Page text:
Category Archives: Self Driving Cars

With the passage of SB 1561 this morning, Tennessee can become the first state to modify the definition of a driver to include an intelligent control system.

Let that sink in for a second… 

The computer brains that make the Self Driving Car function autonomously, can legally control the vehicle.  In newer cars, the technology appears in the form of “driver assist” technology.   Software keeps you in your lane, manages distances between vehicles at cruise speeds, applies braking power in dire circumstances, parks your Tesla without you… it even wakes your Tesla from its slumber so that your car pulls up in front of you as if a valet is at the wheel (but nobody is there).

Such is an amazing foundation of intelligent control systems is already available.

The next step is for State Representative Mike Carter to bring a companion bill, HB 1564 to the floor.   A reconciliation process follows that vote, then assuming Governor Bill Haslam signs it, we find ways to leverage this event for Tennessee.

What’s special?  Senator Mark Green started the dialog with leading automotive industry players and kept the outcome simple.

Without writing complex regulations that apply to a technology clearly moving faster than society is prepared to admit and without giving one manufacturer an unfair advantage or creating new barriers to competition with safety rules and design constraints – Tennessee recognized and enabled auto industry creativity.  

Nashville and other cities in Tennessee should start developing strategies to create testing and development friendly incentive zones in their core.  Big cities and little cities each have something to offer in creating an environment where industry can test, deploy and develop self driving transportation.

Congratulations Senator Mark Green and soon, Representative Mike Carter.

Meet Robby, the “piloted” autonomous Audi I was a big fan of David Letterman’s “TOP TEN” list.  His countdown to “…the number one reason why…” was my highlight of late night.  With far less cynical undertones, here is another “Top 10” list that brings a big smile — and evidence that Tennessee is thinking in the right terms about transportation solutions.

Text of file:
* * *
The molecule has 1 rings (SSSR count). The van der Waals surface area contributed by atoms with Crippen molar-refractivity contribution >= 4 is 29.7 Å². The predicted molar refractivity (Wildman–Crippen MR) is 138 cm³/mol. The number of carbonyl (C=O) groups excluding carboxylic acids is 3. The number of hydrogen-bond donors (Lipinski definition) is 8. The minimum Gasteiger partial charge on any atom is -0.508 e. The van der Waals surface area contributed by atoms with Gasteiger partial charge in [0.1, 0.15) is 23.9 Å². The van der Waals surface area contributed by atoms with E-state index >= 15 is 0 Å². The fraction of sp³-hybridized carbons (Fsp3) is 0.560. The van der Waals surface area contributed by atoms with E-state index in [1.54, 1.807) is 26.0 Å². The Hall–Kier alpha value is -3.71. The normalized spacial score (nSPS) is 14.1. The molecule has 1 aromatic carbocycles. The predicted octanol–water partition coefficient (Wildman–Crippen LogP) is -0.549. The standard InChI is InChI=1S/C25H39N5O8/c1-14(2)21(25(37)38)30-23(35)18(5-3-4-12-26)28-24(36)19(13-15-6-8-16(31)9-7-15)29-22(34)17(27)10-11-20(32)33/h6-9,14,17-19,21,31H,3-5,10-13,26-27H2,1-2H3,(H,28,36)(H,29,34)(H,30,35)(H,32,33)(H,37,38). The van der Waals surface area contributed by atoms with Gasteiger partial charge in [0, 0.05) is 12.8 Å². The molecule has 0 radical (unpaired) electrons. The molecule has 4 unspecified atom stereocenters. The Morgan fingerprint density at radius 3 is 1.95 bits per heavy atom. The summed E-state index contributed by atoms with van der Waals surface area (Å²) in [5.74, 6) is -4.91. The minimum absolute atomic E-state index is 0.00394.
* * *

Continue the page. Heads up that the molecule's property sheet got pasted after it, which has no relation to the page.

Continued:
It’s the Top 10 Places to Watch for Autonomous Vehicle Developments offering information about the most innovative approaches to fostering self driving car technologies in American cities, counties and states.  Love the interactive map!

Introduced to start the conversation in Tennessee SB 1561 is a comprehensive attempt to address significant issues and bring enabling definitions into code.   

Innovation in Las Vegas offer a creative example for Metro Nashville leaders, or really anyone in a local leadership position who is paying attention to the topic.

The best example of leadership at the executive level features the Governor of Arizona’s Executive order 2015-09 directing strategies to address the promise and real opportunities of this fast emerging technology.

It’s not a question of when.  It’s a question of why not now.   Your car benefits from Moore’s Law while at the same time offering a significantly larger format for innovation.  To house the computing power for intelligent driving the auto industry (compared to computer industry) has no pressure to simultaneously make the product into something you can hold in your hand.  

Today’s cars are computers on wheels.  Imagine right now, David Letterman is about to say “…the number one reason why…” your car should just grow up and learn to drive itself is… because working from your garage, you could buy a car today that can be turned into an autonomous vehicle tomorrow.   

It’s official.  A networked computer will soon replace YOU in the driver’s seat, and you’ll fall absolutely in love with being a full time, care free passenger!  

Five days ago, the National Highway Traffic Safety Administration told Google, a unit of Alphabet Inc. (love how that can read “AI” with no imagination) that it agrees with the principal that the definition of a “driver” should be expanded to include a computer.  The letter dated Feb 4 appears grossly underreported and just showed up on the agency’s website this week.

Vehicle safety regulators in a 31 page document essentially says that an artificial intelligence system piloting a self-driving Google car could be considered “the driver” under federal law.  
This is a major step toward winning federal and state approvals for autonomous vehicles operating on our roads.  It will also redefine every conversation about what “mass transit” means and what our infrastructure priorities should be.

Redefining the driver is a strategy openly discussed by State Senator Mark Greenwhen developing the language for SB 1561 and while preparing potential revisions with participants in the Tennessee Autonomous Vehicle Legislative Task Force.  The first formal meeting is tomorrow afternoon at the Tennessee State Capitol, provided we’re not shut down by snow.  Obviously, Mother Nature is the ultimate arbiter of roadway access, no matter who the driver might be.

“NHTSA will interpret ‘driver’ in the context of Google’s described motor vehicle design as referring to the (self-driving system), and not to any of the vehicle occupants,” NHTSA’s letter said.

“We agree with Google [that] its (self-driving car) will not have a ‘driver’ in the traditional sense that vehicles have had drivers during the last more than one hundred years.”

For more information read this article.